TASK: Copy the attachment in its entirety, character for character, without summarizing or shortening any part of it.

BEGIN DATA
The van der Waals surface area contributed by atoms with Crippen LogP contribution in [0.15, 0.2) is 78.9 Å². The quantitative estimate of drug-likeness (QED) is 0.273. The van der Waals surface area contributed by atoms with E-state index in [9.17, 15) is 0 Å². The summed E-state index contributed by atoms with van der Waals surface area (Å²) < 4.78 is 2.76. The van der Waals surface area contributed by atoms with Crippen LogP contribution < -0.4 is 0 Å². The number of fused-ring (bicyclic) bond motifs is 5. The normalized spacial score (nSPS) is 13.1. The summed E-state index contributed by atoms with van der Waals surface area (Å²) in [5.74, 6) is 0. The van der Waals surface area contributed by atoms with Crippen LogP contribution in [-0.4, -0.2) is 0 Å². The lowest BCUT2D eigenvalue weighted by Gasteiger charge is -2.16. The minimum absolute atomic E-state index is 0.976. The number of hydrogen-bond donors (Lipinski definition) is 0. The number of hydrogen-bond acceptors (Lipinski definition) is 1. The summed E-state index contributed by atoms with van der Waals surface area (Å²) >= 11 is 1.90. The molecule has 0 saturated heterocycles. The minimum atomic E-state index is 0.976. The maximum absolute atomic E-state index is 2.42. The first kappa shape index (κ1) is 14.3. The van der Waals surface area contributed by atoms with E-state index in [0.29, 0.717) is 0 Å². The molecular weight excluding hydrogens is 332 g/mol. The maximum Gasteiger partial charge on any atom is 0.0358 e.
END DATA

The van der Waals surface area contributed by atoms with Crippen LogP contribution in [0.15, 0.2) is 78.9 Å². The quantitative estimate of drug-likeness (QED) is 0.273. The van der Waals surface area contributed by atoms with E-state index in [9.17, 15) is 0 Å². The summed E-state index contributed by atoms with van der Waals surface area (Å²) < 4.78 is 2.76. The van der Waals surface area contributed by atoms with Crippen LogP contribution < -0.4 is 0 Å². The number of fused-ring (bicyclic) bond motifs is 5. The normalized spacial score (nSPS) is 13.1. The summed E-state index contributed by atoms with van der Waals surface area (Å²) in [5.74, 6) is 0. The van der Waals surface area contributed by atoms with Crippen LogP contribution in [-0.4, -0.2) is 0 Å². The lowest BCUT2D eigenvalue weighted by Gasteiger charge is -2.16. The minimum absolute atomic E-state index is 0.976. The number of hydrogen-bond donors (Lipinski definition) is 0. The number of hydrogen-bond acceptors (Lipinski definition) is 1. The summed E-state index contributed by atoms with van der Waals surface area (Å²) >= 11 is 1.90. The molecule has 0 saturated heterocycles. The minimum atomic E-state index is 0.976. The maximum absolute atomic E-state index is 2.42. The first kappa shape index (κ1) is 14.3. The van der Waals surface area contributed by atoms with E-state index in [0.29, 0.717) is 0 Å². The molecular weight excluding hydrogens is 332 g/mol. The maximum Gasteiger partial charge on any atom is 0.0358 e.